New Publication and Upcoming Event: “Gender in Southeast Asian Art Histories”


By Roger Nelson, Clare Veal and Yvonne Low


The inauguration of Gender in Southeast Asian Art Histories in 2017 was made possible as a result of the generous support from Power Institute at the University of Sydney, and grants from Asian Studies Association of Australia and the Sydney Southeast Asia Centre. Convened by Yvonne Low, Roger Nelson, Clare Veal and Stephen Whiteman, the three-day event, which was kicked off by Professor Ashley Thompson’s keynote lecture Figuring the Buddha, was comprised of a full day symposium that delved into new research and intellectual terrain spanning three broad trajectories: (1) writing women into Southeast Asian art histories; (2) picturing gender in Southeast Asian texts, paintings, films and photographs; and (3) the politics of the feminine in the visual culture of this region. As an outcome of this event, selected papers from the symposium are now published in the latest special edited volume of the peer-reviewed journal Southeast of Now: Directions in Contemporary and Modern Art in Asia, published by NUS Press (Singapore). The volume further comprises of translations of archival documents from significant feminist exhibitions Tradisexion and Womanifesto, and contributions from the co-founders of Womanifesto and leading scholars such as May Adadol Ingawanij and Patrick Flores. All articles are available via Open Access on Project Muse, thanks to the generous support of the Chen Chong Swee Asian Arts Programme at Yale-NUS College and the Foundation for Arts Initiatives.


In 2019, the second iteration of Gender in Southeast Asian Art Histories: Art, Design and Canon-Making?, takes place over two locations, the first of which was at Chulalongkorn University from 19–20 April. Building upon conversations initiated in Sydney in 2017 surrounding the development of methodologies informed by gender in the context of Southeast Asian art and visual culture, this event, convened in partnership with Juthamas Tangsantikul (CommDe), featured a wide range of activities including lectures, workshops, panel discussions, exhibitions and film screenings. They were all focused around the issues of labour and ‘canonisation’, and the ways in which these have been informed by understandings of gender and sexual difference.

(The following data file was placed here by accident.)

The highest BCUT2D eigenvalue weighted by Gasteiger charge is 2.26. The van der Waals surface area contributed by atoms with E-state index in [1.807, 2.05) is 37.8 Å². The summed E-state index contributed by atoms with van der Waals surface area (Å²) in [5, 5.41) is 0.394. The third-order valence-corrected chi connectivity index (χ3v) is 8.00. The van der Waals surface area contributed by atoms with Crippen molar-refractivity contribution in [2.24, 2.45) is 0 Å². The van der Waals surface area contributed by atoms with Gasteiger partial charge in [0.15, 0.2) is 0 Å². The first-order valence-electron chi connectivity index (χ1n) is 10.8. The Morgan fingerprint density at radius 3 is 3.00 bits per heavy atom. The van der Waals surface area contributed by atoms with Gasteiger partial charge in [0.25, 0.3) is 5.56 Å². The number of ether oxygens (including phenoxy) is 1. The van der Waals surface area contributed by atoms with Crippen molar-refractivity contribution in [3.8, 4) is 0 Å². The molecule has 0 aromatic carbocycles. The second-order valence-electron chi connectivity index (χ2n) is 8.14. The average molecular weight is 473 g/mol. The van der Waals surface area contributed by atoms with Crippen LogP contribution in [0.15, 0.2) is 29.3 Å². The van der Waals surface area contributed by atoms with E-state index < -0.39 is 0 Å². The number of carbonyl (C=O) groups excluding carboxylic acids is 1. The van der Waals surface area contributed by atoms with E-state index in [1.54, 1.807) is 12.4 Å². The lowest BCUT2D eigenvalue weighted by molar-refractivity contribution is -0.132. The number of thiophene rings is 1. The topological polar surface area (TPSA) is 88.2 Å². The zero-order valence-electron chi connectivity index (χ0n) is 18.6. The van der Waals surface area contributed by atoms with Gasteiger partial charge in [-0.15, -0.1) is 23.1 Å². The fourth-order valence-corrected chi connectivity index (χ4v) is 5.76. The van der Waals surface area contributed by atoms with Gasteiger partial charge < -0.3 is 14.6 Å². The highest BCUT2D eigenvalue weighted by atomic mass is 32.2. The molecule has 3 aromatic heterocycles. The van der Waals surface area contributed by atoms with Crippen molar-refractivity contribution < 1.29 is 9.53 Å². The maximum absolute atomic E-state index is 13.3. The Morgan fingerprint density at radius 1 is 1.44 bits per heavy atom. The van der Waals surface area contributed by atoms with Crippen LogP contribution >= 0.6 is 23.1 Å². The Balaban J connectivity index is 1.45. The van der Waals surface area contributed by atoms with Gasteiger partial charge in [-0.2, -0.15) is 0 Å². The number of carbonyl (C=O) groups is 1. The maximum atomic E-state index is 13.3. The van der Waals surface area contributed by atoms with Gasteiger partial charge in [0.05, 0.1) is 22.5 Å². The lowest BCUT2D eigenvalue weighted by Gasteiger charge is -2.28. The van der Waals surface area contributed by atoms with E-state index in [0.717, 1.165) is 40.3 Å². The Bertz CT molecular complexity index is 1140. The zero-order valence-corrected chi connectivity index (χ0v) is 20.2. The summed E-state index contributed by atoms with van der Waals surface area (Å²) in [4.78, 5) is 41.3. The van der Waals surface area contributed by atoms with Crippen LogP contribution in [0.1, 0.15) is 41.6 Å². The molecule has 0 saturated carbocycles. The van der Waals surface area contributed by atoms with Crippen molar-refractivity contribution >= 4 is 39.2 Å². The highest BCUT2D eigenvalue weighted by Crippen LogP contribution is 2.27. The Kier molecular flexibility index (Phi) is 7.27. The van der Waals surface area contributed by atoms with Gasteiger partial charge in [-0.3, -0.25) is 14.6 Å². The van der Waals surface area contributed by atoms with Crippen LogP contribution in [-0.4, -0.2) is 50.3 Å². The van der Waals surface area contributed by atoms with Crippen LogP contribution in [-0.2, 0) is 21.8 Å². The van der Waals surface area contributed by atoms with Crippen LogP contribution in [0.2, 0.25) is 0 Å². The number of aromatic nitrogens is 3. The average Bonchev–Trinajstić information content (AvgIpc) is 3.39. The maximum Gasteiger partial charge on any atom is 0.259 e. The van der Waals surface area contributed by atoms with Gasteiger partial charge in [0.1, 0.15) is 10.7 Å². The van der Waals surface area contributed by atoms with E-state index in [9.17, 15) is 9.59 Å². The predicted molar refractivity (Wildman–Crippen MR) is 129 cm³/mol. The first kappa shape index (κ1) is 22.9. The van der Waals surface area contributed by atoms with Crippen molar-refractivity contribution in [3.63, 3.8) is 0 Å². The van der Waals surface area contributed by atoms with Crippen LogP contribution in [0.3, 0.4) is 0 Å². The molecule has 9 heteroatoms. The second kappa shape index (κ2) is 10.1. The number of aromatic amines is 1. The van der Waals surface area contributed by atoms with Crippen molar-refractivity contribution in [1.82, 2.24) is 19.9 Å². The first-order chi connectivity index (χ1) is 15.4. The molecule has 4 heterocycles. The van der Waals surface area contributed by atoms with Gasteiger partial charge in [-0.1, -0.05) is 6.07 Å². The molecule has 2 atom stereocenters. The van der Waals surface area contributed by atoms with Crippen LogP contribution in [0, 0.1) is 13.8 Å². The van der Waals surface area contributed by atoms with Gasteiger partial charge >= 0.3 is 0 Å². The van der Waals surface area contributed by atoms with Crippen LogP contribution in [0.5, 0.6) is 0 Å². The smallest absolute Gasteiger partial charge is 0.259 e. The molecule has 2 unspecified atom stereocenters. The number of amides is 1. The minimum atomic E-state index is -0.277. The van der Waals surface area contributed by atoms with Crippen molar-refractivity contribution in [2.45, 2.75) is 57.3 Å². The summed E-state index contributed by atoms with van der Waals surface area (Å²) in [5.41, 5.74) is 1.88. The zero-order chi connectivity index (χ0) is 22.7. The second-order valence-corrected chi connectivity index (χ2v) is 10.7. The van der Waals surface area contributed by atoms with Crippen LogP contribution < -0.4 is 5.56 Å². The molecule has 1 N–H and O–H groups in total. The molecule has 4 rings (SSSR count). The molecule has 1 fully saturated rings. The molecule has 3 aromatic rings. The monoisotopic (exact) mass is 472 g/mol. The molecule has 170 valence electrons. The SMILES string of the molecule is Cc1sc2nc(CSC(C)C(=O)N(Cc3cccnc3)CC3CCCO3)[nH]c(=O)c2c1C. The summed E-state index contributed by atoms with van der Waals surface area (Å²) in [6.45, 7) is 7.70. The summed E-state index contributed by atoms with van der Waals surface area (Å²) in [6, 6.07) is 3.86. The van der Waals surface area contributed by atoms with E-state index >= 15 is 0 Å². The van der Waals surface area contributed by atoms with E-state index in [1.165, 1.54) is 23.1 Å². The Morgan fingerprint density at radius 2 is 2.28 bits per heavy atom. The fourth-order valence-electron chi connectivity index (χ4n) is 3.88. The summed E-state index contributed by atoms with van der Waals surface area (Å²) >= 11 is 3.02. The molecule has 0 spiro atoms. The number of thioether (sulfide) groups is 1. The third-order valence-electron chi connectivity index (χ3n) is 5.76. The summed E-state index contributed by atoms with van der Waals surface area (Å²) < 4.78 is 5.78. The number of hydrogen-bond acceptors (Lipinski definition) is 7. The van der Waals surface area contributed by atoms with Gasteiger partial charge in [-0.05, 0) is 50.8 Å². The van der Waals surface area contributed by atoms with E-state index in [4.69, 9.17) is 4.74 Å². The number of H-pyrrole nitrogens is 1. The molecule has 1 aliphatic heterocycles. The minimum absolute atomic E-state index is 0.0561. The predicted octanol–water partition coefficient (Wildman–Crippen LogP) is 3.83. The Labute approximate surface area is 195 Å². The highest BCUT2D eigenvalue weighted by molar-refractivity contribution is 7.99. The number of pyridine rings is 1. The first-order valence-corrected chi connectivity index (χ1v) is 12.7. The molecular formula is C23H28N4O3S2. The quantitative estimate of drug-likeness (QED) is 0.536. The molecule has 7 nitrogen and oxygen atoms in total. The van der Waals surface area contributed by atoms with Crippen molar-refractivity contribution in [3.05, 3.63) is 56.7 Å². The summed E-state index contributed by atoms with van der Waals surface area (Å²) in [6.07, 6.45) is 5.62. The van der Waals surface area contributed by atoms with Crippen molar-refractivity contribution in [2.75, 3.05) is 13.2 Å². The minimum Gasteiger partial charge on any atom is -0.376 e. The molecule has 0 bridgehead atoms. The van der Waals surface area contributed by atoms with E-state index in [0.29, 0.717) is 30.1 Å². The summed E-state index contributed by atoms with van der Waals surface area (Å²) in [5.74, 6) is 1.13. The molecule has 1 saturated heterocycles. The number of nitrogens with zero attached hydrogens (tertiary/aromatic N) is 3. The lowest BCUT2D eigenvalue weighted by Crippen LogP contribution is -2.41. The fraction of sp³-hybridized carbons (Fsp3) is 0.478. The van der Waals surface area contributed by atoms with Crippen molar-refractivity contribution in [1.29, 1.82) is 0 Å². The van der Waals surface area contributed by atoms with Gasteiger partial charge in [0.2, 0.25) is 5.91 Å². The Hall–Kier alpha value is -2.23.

Archive Womanifesto, Exhibition, view from street. Photo courtesy of Varsha Nair.


A key focus of the event was the histories of Womanifesto, a significant but understudied feminist artistic residency and exhibition project, that has been held biannually in various locations in Thailand since 1995 and later on online platforms. As such, one of the highlights of the event at Chulalongkorn was an exhibition of archival materials related to Womanifesto, which was curated by two of its co-founders Varsha Nair and Nitaya Ueareeworakul. The exhibition made publicly available, for the first time, materials including photographs, videos, artworks, documents, publications and other ephemera related to this event. The exhibition opening, which was presided over by Prof Pinraj Khanjanusthiti, the Dean of Chulalongkorn’s Faculty of Architecture, was also attended by many of the original participants in the various projects spearheaded by Womanifesto. One important outcome of the exhibition was a digitisation project to further facilitate the accessibility of these materials, which will be undertaken by Asia Art Archive (Hong Kong) this year.